In addition to projects mentioned, other science leveraging the power of the new SGI resources include the Department of Hydrology and Water Resources' research of the groundwater component to the hydrologic cycle and the Physics Department's numerical simulations of quantum chromodynamics (QCD). At the College of Engineering, researchers in the Aerodynamics and Mechanical Engineering Department are working on numerical investigation of transition in supersonic boundary layers; another College of Engineering project will use the SGI Altix system to simulate fluid structure interactions in aortic grafts, and yet another project will create computationally expansive patient-specific models of aneurysms and eyes for glaucoma research. At the College of Science, the Ochman lab works in the general field of bioinformatics and computational genomics of bacteria.

Through SGI's exclusive higher education partner, James River Technical, Inc., (JRTI), the UA installed two SGI Altix 4700 systems with a total of 1.136TB of memory. The main SGI Altix system is configured with 512 Intel(R) Itanium(R) 2 processors and 1TB memory, running Novell(R) SUSE(R) Enterprise Linux 10 with SGI(R) ProPack 5. The second SGI Altix 4700 runs 56 Intel(R) Itanium(R) 2 processors and has 112GB memory. The University also purchased two SGI(R) RASC RC100 blades with 4 FPGAs.

"The implementation of the Altix 4700 and the RASC technology at the UA is a shining example of the inherent benefits of matching the innovative research compute needs of a university with the right HPC system, " say Tom Mountcastle, President of JRTI. "Collectively, the UA research team had already realized a number of key milestones from the system and we fully expect these to continue in the future. This was a client that knew what they needed and wanted, and executed seamlessly on their plan. We are delighted to have them as a client."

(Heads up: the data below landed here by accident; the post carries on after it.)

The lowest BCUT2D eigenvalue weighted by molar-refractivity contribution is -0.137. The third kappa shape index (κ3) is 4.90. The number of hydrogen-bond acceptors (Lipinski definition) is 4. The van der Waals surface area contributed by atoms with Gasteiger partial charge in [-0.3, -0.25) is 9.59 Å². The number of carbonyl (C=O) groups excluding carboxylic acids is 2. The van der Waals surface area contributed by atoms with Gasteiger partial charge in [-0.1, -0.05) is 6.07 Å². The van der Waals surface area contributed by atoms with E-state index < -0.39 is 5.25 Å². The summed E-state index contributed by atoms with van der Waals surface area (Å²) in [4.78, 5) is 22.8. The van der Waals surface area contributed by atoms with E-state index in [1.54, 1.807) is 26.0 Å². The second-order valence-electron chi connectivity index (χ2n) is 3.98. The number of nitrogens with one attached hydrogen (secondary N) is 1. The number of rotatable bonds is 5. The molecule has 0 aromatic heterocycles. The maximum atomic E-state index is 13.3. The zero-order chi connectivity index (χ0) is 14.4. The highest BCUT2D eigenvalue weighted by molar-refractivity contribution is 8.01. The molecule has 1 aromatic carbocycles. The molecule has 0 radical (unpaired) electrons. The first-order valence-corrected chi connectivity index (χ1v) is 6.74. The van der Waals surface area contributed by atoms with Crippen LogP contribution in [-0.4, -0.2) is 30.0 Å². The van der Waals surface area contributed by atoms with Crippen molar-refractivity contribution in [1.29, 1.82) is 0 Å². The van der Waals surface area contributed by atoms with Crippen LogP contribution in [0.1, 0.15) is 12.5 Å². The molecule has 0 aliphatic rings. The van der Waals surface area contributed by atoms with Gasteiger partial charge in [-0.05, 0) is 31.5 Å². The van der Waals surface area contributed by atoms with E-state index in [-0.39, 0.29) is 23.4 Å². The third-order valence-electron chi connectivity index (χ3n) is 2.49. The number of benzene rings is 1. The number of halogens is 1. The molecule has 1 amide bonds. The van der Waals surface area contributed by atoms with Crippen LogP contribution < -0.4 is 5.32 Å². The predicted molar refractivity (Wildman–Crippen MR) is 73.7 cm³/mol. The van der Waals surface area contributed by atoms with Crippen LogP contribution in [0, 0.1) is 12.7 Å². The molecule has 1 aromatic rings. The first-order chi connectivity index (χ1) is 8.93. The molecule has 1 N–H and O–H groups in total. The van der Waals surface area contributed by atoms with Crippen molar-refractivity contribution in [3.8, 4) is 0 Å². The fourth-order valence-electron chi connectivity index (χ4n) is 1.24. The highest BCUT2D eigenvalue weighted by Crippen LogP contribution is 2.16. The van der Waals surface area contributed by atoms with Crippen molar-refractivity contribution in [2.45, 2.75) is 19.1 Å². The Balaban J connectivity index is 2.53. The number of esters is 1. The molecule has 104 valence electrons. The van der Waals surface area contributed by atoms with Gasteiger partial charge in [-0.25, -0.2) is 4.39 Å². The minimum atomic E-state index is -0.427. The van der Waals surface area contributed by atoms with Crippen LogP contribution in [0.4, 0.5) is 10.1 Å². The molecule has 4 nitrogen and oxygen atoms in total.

"With the addition of the SGI Altix system and SGI RASC technology, the UA continues its dedication to academic excellence," said Michael Brown, Sciences Segment Manager, SGI. "While we expect to see significant speed-ups in the solution of existing scientific challenges, the really exciting transformation is that researchers will be able to use 512 CPUs and 1TB of memory to solve entire new classes of problems across a wide range of scientific disciplines."

SGI — Innovation for Results(TM)

SGI (Nasdaq: SGIC) is a leader in high-performance computing. SGI delivers a complete range of high-performance server and storage solutions along with industry-leading professional services and support that enable its customers to overcome the challenges of complex data-intensive workflows and accelerate breakthrough discoveries, innovation and information transformation. SGI solutions help customers solve their computing challenges whether it's enhancing the quality of life through drug research, designing and manufacturing safer and more efficient cars and airplanes, studying global climate, providing technologies for homeland security and defense, or helping enterprises manage large data. With offices worldwide, the company is headquartered in Sunnyvale, Calif., and can be found on the Web at http://www.sgi.com.